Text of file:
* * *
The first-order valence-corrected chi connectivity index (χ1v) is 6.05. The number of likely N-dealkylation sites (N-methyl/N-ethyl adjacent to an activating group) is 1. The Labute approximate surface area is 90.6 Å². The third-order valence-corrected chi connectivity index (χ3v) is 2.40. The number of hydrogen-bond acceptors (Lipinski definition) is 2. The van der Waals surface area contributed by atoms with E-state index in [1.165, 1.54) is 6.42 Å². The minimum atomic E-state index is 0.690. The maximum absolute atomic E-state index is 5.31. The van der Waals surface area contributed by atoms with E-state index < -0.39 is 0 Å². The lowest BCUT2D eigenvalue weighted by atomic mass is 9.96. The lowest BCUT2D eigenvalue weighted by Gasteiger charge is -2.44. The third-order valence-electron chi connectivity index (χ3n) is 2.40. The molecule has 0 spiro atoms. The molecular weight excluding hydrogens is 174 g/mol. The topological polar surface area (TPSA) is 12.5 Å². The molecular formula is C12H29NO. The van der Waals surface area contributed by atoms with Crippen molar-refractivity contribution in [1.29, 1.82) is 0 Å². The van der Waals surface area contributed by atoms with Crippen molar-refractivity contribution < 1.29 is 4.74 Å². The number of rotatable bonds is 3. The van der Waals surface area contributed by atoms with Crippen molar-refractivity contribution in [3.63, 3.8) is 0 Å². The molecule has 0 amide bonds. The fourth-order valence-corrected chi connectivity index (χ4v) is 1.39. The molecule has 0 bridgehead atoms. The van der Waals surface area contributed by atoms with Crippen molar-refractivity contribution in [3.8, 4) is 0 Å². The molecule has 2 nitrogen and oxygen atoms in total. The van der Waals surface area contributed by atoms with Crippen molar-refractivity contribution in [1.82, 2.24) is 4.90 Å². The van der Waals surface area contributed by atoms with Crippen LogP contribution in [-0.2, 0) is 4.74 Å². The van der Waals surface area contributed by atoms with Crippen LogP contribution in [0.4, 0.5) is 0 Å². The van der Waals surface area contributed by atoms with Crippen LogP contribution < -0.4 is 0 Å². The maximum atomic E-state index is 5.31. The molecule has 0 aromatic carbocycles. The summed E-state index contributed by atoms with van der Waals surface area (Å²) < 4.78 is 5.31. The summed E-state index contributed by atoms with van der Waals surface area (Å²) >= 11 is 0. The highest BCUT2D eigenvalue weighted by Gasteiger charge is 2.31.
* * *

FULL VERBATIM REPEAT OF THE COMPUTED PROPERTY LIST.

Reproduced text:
The first-order valence-corrected chi connectivity index (χ1v) is 6.05. The number of likely N-dealkylation sites (N-methyl/N-ethyl adjacent to an activating group) is 1. The Labute approximate surface area is 90.6 Å². The third-order valence-corrected chi connectivity index (χ3v) is 2.40. The number of hydrogen-bond acceptors (Lipinski definition) is 2. The van der Waals surface area contributed by atoms with E-state index in [1.165, 1.54) is 6.42 Å². The minimum atomic E-state index is 0.690. The maximum absolute atomic E-state index is 5.31. The van der Waals surface area contributed by atoms with E-state index < -0.39 is 0 Å². The lowest BCUT2D eigenvalue weighted by atomic mass is 9.96. The lowest BCUT2D eigenvalue weighted by Gasteiger charge is -2.44. The third-order valence-electron chi connectivity index (χ3n) is 2.40. The molecule has 0 spiro atoms. The molecular weight excluding hydrogens is 174 g/mol. The topological polar surface area (TPSA) is 12.5 Å². The molecular formula is C12H29NO. The van der Waals surface area contributed by atoms with Crippen molar-refractivity contribution in [1.29, 1.82) is 0 Å². The van der Waals surface area contributed by atoms with Crippen molar-refractivity contribution < 1.29 is 4.74 Å². The number of rotatable bonds is 3. The van der Waals surface area contributed by atoms with Crippen molar-refractivity contribution in [3.63, 3.8) is 0 Å². The molecule has 0 amide bonds. The fourth-order valence-corrected chi connectivity index (χ4v) is 1.39. The molecule has 0 bridgehead atoms. The van der Waals surface area contributed by atoms with Crippen molar-refractivity contribution in [3.8, 4) is 0 Å². The molecule has 2 nitrogen and oxygen atoms in total. The van der Waals surface area contributed by atoms with Crippen molar-refractivity contribution in [1.82, 2.24) is 4.90 Å². The van der Waals surface area contributed by atoms with Crippen LogP contribution in [-0.2, 0) is 4.74 Å². The van der Waals surface area contributed by atoms with Crippen LogP contribution in [0.4, 0.5) is 0 Å². The van der Waals surface area contributed by atoms with Crippen LogP contribution < -0.4 is 0 Å². The maximum atomic E-state index is 5.31. The molecule has 0 aromatic carbocycles. The summed E-state index contributed by atoms with van der Waals surface area (Å²) < 4.78 is 5.31. The summed E-state index contributed by atoms with van der Waals surface area (Å²) >= 11 is 0. The highest BCUT2D eigenvalue weighted by Gasteiger charge is 2.31.